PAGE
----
How do I apply for a cash loan using my baby bonus, and what lending options are available to me?
There are many lenders out there to choose from for consumers in need of an infusion of cash. Traditional lenders, such as banks, will factor baby bonuses into your income as they assess your qualifications, but in most cases, it is unlikely that you will be granted a significant loan based on a regular CCB benefit alone. Bigger loans require strong credit. In addition, traditional lending arrangements can frequently lock clients into long-term debt. These loans are best pursued for larger investments, such as securing financing for a new home or car.
Payday loans by contrast provide immediate short-term cash loans, which can be handy for young families trying to make ends meet. However, payday loan companies have earned a dubious reputation due to the laundry list of qualifications they often require of applicants and the high interest rates that they charge.
At loanspot.ca, we simplify the process for applicants seeking cash loans based on the income provided by government subsidies like the CCB. As long as you meet the following guidelines, loanspot.ca can help you get a Child Benefit loan:
- You have a fixed monthly income.
- Said fixed monthly income is directly deposited into your account.
- You are not currently defaulting on any Payday Loans that you may have.
Loanspot.ca lender’s provide loans ranging between $1,500 and $20,000 depending upon your current income, with repayment terms of 12 to 60 months.
Child Benefits by Province
The Canada Child Benefit is just one of numerous benefits for families in Canada. Almost every province and territory offers its own payments and tax breaks for parents, which can help supplement the support families receive from the federal government.
It can get a little confusing though, as every province calculates benefits a different way. We’ve prepared a table outlining these provincial programs, so you can get an idea of how much you may be eligible to receive from your own local government:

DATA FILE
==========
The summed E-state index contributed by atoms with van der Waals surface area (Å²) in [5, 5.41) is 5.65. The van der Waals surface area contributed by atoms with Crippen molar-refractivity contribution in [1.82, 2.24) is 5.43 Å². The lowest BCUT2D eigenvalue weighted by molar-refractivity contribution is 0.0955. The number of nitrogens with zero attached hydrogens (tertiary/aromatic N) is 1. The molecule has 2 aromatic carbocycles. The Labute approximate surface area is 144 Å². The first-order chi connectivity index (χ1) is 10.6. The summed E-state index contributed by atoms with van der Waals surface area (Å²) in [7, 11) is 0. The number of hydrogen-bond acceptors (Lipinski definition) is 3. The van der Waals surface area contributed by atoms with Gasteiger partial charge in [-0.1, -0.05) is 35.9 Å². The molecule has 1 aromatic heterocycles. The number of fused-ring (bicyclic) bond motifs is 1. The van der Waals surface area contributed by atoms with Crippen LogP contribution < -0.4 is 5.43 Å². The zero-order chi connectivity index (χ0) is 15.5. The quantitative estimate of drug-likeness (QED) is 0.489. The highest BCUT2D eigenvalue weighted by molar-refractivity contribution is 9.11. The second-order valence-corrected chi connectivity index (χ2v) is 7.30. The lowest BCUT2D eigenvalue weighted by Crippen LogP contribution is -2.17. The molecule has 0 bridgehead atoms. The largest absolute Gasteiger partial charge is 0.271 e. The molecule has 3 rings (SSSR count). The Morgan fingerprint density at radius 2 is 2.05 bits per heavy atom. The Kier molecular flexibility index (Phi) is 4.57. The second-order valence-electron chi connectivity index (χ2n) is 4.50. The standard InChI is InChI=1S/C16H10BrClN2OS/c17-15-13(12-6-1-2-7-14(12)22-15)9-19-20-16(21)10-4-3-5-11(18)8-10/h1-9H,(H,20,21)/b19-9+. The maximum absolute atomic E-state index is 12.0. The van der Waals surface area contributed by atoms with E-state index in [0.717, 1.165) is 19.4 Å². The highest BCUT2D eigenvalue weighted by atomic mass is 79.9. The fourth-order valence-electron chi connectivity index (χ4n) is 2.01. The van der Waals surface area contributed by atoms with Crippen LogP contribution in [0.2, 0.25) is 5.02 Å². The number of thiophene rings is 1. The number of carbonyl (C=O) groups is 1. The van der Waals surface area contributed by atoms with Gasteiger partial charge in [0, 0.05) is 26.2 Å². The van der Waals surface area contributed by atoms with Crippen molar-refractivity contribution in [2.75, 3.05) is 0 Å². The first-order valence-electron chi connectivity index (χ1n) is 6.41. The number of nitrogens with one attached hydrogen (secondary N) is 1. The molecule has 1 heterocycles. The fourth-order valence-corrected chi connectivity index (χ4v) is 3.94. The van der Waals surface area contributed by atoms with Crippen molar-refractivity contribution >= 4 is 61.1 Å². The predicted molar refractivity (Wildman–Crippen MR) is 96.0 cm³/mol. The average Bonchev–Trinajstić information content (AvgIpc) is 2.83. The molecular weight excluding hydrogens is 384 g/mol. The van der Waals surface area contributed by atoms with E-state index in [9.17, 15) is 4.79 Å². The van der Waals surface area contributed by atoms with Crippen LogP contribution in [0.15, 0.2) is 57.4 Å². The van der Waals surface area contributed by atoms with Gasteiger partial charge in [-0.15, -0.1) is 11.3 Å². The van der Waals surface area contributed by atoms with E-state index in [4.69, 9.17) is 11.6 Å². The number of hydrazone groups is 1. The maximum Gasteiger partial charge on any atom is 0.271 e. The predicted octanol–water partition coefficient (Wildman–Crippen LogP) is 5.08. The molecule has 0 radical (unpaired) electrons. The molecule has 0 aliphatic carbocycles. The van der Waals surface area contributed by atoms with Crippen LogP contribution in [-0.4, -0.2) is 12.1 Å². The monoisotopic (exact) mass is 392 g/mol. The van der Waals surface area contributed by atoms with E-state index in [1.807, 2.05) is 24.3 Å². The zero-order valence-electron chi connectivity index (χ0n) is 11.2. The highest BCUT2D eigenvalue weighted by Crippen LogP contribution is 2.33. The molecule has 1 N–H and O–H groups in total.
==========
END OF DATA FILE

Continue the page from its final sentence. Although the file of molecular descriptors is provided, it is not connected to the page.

|Alberta||Alberta Family Employment Tax Credit (AFTC)Alberta Child Benefit (AFC)||The AFTC pays up to $2,064 per year to working families based on income and the number of children.The AFC pays up to $1,128 per year for the first child and $564 per month for each additional child.|
|British Columbia||BC Early Childhood Tax Benefit (BCECT)||The BCECT provides up to $660 per child per year to families based on income and number of children.|
|New Brunswick||New Brunswick Child Tax Benefit (NBCTB)||The NBCTB pays up to $249.96 per child per year to working families based on income.Low-income families may also qualify for the New Brunswick School Supplement, a once-yearly payment of $100 intended to offset the costs of buying school supplies.|
|Newfoundland||Newfoundland and Labrador Child Benefit (NLCB)Mother Baby Nutrition Supplement (MBNS)||The NLCB pays up to $397.92 per year for the first child, with this figure scaling up to $486 per child, if the family has four or more kids.The MBNS pays $60 per month to low-income families of children under the age of one.|
|Northwest Territories||Northwest Territories Child Benefit (NTCB)||The NTCB pays up to $814.92 annually for families with one child under the age of six based on income. This figure scales up to $2,445 for families with four children, with an extra $366.96 for each additional child.For children aged six to 17, the benefit decreases to $651.96 for the first child, $1,956 for four children, and $292.92 for each additional child.|
|Nova Scotia||Nova Scotia Child Benefit (NSCB)||The NSCB pays up to $624.96 per year to low-income families with one child, to a maximum of $900 per child per year to families with three or more children.|
|Nunavut||Nunavut Child Benefit (NUCB)||The NUCB entitles qualifying families to $330 per child per year.Working families may also qualify for a territorial workers’ supplement, which pays $274.92 per year to one-child families and $349.92 to families with two or more children.|
|Ontario||Ontario Child Benefit (OCB)||The OCB pays up to $1402.92 per child per year to qualifying families.|
|Prince Edward Island||N/A||N/A|
|Yukon||Yukon Child Benefit (YCB)||The YCB pays up to $819.96 per child per year.|
In combination with your federal benefits, these provincial baby bonuses may also qualify you for cash loans.